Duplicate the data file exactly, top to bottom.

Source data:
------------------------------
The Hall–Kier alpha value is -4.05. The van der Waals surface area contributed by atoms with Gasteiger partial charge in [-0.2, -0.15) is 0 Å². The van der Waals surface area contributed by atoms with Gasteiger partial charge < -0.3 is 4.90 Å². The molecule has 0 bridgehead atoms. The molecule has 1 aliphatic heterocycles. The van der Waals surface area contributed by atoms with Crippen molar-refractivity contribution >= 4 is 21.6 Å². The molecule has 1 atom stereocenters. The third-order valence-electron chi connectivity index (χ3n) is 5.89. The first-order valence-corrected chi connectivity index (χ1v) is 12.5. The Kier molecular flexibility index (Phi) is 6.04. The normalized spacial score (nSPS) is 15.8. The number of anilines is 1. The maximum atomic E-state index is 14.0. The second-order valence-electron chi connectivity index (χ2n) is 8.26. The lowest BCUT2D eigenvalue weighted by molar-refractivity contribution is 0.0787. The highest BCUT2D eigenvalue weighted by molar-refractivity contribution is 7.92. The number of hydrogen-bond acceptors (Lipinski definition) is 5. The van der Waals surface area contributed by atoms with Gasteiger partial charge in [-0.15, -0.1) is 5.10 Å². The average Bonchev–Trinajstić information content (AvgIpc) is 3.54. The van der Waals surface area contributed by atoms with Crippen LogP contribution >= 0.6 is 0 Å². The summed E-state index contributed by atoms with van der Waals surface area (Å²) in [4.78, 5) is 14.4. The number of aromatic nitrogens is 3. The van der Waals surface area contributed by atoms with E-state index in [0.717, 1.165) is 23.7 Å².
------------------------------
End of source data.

The Hall–Kier alpha value is -4.05. The van der Waals surface area contributed by atoms with Gasteiger partial charge in [-0.2, -0.15) is 0 Å². The van der Waals surface area contributed by atoms with Gasteiger partial charge < -0.3 is 4.90 Å². The molecule has 0 bridgehead atoms. The molecule has 1 aliphatic heterocycles. The van der Waals surface area contributed by atoms with Crippen molar-refractivity contribution >= 4 is 21.6 Å². The molecule has 1 atom stereocenters. The third-order valence-electron chi connectivity index (χ3n) is 5.89. The first-order valence-corrected chi connectivity index (χ1v) is 12.5. The Kier molecular flexibility index (Phi) is 6.04. The normalized spacial score (nSPS) is 15.8. The number of anilines is 1. The maximum atomic E-state index is 14.0. The second-order valence-electron chi connectivity index (χ2n) is 8.26. The lowest BCUT2D eigenvalue weighted by molar-refractivity contribution is 0.0787. The highest BCUT2D eigenvalue weighted by molar-refractivity contribution is 7.92. The number of hydrogen-bond acceptors (Lipinski definition) is 5. The van der Waals surface area contributed by atoms with Gasteiger partial charge in [-0.15, -0.1) is 5.10 Å². The average Bonchev–Trinajstić information content (AvgIpc) is 3.54. The van der Waals surface area contributed by atoms with Crippen LogP contribution >= 0.6 is 0 Å². The summed E-state index contributed by atoms with van der Waals surface area (Å²) in [4.78, 5) is 14.4. The number of aromatic nitrogens is 3. The van der Waals surface area contributed by atoms with E-state index in [0.717, 1.165) is 23.7 Å².